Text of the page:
“I got the gist. Yeah, I could do that.”
I had seen him smile that boyish grin of his often enough that I could picture it behind his mask.
“I’ll text you with the time and address?”
He gave me a very ‘guy’ clap on the shoulder, then headed over to catch up to a guy that was trying to crawl away, a little ways down the street.
As he left, Tattletale joined me, taking a few wrist-ties from me, and helping me with others. She was grinning.
“You’re reading too much into it,” I told her.
“He didn’t invite me,” she gave me a sly look.
“Maybe he knows you wouldn’t have accepted.”
“Maybe he suspects I would’ve, and he wanted to spend time with just you.”
I had my doubts. Definite doubts, about what she was implying. I didn’t get a chance to clarify.
“Coming down!” Gregor roared. There was a rumble as the building began to sag, followed by a crash as it started folding in on itself. Spitfire directed her napalm breath to one corner of the building, obliterating the wood and stone there. She swiftly backed up as the building finished its controlled collapse.
As the rubble settled, Gregor sprayed his extinguishing foam with one hand, directing the stream against the fingers of his other hand so the stream separated into a broad spray. Where each of the droplets hit a part of the building, they swelled into a blob of foam a few feet across. In short order, the building was covered enough that only a few traces of flame were still visible.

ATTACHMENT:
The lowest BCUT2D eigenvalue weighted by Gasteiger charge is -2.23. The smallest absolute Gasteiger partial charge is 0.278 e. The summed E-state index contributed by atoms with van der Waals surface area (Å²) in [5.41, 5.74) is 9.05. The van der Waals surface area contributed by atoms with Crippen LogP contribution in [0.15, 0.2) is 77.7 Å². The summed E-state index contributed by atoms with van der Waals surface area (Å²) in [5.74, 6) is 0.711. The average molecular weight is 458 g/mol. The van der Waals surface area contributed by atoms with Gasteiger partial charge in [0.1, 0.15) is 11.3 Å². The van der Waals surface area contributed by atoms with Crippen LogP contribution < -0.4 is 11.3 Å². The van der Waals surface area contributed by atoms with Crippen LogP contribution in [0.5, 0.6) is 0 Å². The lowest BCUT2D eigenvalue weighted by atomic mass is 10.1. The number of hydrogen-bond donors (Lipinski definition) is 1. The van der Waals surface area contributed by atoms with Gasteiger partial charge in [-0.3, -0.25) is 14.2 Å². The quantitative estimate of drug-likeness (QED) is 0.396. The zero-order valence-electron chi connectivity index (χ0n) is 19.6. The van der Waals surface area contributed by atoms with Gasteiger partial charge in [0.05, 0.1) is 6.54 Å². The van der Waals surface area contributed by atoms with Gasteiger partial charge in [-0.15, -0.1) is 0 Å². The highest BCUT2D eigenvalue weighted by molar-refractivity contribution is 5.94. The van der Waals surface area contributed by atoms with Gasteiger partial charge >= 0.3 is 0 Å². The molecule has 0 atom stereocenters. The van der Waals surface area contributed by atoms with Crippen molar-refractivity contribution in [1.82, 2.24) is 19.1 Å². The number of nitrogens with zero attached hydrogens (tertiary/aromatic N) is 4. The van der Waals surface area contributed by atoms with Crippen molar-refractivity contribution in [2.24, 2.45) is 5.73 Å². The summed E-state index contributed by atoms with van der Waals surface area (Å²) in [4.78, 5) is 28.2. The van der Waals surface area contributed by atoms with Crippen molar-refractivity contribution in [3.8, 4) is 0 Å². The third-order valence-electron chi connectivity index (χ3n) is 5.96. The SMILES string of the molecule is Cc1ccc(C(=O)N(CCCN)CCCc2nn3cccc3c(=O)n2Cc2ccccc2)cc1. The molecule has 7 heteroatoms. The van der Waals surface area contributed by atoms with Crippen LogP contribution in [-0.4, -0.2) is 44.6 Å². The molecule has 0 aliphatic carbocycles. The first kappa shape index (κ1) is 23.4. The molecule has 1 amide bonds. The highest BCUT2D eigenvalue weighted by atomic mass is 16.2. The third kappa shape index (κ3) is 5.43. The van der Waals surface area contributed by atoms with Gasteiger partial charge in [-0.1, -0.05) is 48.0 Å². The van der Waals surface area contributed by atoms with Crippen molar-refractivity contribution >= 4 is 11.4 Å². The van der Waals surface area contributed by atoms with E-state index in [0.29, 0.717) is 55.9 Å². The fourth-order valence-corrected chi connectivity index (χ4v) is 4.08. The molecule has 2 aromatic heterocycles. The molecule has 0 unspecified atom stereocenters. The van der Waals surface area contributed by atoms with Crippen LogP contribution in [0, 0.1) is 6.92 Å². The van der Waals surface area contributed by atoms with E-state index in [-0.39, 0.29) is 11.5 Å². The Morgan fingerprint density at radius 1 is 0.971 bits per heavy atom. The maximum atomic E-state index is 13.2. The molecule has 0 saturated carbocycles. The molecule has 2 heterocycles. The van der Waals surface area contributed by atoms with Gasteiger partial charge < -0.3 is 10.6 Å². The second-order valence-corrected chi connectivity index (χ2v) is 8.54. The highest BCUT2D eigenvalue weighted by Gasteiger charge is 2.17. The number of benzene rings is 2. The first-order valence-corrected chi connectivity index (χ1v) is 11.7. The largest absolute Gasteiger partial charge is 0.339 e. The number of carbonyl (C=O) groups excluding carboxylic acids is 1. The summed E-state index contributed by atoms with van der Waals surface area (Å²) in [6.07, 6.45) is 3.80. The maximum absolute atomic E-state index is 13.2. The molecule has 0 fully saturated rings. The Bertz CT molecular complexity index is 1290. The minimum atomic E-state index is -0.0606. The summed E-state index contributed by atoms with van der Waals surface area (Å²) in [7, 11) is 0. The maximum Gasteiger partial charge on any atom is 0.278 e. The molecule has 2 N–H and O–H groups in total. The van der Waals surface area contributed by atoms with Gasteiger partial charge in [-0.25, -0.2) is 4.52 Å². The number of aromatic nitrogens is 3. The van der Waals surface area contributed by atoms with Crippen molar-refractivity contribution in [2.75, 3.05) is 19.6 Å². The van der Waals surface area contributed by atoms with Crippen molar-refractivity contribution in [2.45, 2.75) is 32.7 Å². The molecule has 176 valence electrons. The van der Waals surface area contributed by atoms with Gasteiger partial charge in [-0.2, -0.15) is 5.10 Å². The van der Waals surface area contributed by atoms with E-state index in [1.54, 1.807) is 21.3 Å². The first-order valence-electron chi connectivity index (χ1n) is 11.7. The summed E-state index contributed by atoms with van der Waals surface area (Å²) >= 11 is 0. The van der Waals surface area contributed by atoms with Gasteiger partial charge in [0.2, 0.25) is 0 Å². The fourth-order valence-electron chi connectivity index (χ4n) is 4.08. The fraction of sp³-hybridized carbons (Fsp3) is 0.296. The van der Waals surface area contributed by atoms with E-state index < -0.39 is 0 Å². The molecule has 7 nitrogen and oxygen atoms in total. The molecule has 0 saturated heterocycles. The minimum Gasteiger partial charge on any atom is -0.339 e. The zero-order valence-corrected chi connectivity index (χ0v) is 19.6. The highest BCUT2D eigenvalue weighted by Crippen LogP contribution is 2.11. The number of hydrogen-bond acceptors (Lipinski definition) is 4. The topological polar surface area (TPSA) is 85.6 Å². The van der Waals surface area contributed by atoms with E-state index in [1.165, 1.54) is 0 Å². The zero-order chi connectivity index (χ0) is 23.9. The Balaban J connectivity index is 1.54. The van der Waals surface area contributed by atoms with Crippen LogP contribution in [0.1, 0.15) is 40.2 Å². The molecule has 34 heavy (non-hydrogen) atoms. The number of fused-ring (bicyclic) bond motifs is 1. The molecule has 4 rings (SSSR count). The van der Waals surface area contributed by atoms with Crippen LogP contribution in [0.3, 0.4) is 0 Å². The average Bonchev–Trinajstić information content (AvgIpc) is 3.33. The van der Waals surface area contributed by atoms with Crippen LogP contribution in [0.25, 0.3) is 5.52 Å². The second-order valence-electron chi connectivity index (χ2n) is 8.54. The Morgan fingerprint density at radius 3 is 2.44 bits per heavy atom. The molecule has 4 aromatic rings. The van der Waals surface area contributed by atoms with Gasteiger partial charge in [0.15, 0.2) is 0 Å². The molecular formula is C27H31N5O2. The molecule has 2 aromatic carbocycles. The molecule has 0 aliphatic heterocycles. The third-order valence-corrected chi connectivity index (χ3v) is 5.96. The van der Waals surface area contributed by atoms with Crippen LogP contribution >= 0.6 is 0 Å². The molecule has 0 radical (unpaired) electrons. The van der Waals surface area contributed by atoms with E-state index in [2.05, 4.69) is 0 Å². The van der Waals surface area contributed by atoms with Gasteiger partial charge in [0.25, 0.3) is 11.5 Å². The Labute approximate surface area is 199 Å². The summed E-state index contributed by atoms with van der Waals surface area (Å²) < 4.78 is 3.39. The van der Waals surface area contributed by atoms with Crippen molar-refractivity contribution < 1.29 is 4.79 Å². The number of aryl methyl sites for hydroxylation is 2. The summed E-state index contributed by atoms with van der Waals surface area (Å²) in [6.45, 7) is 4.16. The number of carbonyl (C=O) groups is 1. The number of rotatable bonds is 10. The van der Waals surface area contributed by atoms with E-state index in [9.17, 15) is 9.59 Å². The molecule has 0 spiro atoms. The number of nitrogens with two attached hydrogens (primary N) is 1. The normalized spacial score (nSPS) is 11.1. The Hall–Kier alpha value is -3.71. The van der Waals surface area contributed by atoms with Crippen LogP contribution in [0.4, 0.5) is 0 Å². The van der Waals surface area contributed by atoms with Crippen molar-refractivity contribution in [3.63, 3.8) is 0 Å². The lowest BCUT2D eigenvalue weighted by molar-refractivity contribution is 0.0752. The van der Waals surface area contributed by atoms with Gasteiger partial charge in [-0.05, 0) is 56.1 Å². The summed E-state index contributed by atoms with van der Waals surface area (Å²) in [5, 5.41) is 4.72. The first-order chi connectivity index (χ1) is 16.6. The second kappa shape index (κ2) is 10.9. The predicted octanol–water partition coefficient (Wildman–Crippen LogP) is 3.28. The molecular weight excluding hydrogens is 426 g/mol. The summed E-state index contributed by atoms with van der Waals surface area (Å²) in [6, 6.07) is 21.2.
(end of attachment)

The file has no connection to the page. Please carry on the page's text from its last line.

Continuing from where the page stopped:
“We’re done, let’s move!” Grue called out, returning to where Tattletale and I were.
We scrammed, leaving the thugs tied up, while Spitfire and Gregor the Snail disappeared down a different street.
We’d broken into a dilapidated old mechanic’s shop to stash our ride, and we returned there in short order as Tattletale made a call to the authorities about dealing with the ABB members. As the car pulled out and headed towards the water, I let myself breathe again.
Our third night like this since Bitch and I had gone up against Lung. Each night had been easier than the last, and I wasn’t sure how much of that was me getting more comfortable with things, and how much was the fact that the ABB was falling apart under the sustained onslaught.
“I think the ABB is just about done,” Grue spoke from the driver’s seat, echoing my thoughts and his earlier statement.
“Three days and nights of pressure from the police, military, all the good guys and most of the villains in the city will do that,” I said.
Lisa commented, “It’s like I was telling you, Taylor, someone breaks those unspoken rules, the community protects the status quo. Us villains make truce with the local authorities, we actually work together, in a way, with the cops, capes and military holding the line during the day, and taking down any ABB members who stick their heads up, while us villains do the nitty gritty stuff… In this case, it’s probably more blatant an invoking of that than any example I can think of. Guess we can thank Coil for that.”
“It’s been a learning experience,” I added, “If nothing else, I’ve gotten a better sense of the other groups. I didn’t think Coil’s soldiers would be quite as good as the ones I saw in action. Meeting the members of Faultline’s crew, and the Travelers, too. They’re not bad people.”
“I learned a lot too, in a different way,” Tattletale leaned forward from the backseat, putting her head and shoulders between the two front seats. “I said part of the reason I wanted to go with Trickster and his shapeshifter teammate was to figure out their powers, right? I never shared.”
“And?” Grue asked. One hand still on the wheel, he peeled off his helmet with the other. It took only a second for the darkness around his face to clear up.
“And Trickster, their leader, is a teleporter. Not just himself. He can make anything he can see teleport. Except there’s a special rule to his power, a restriction. He has to swap the places of two things with roughly equivalent mass. The bigger the difference in mass, the slower the swap and shorter his range.”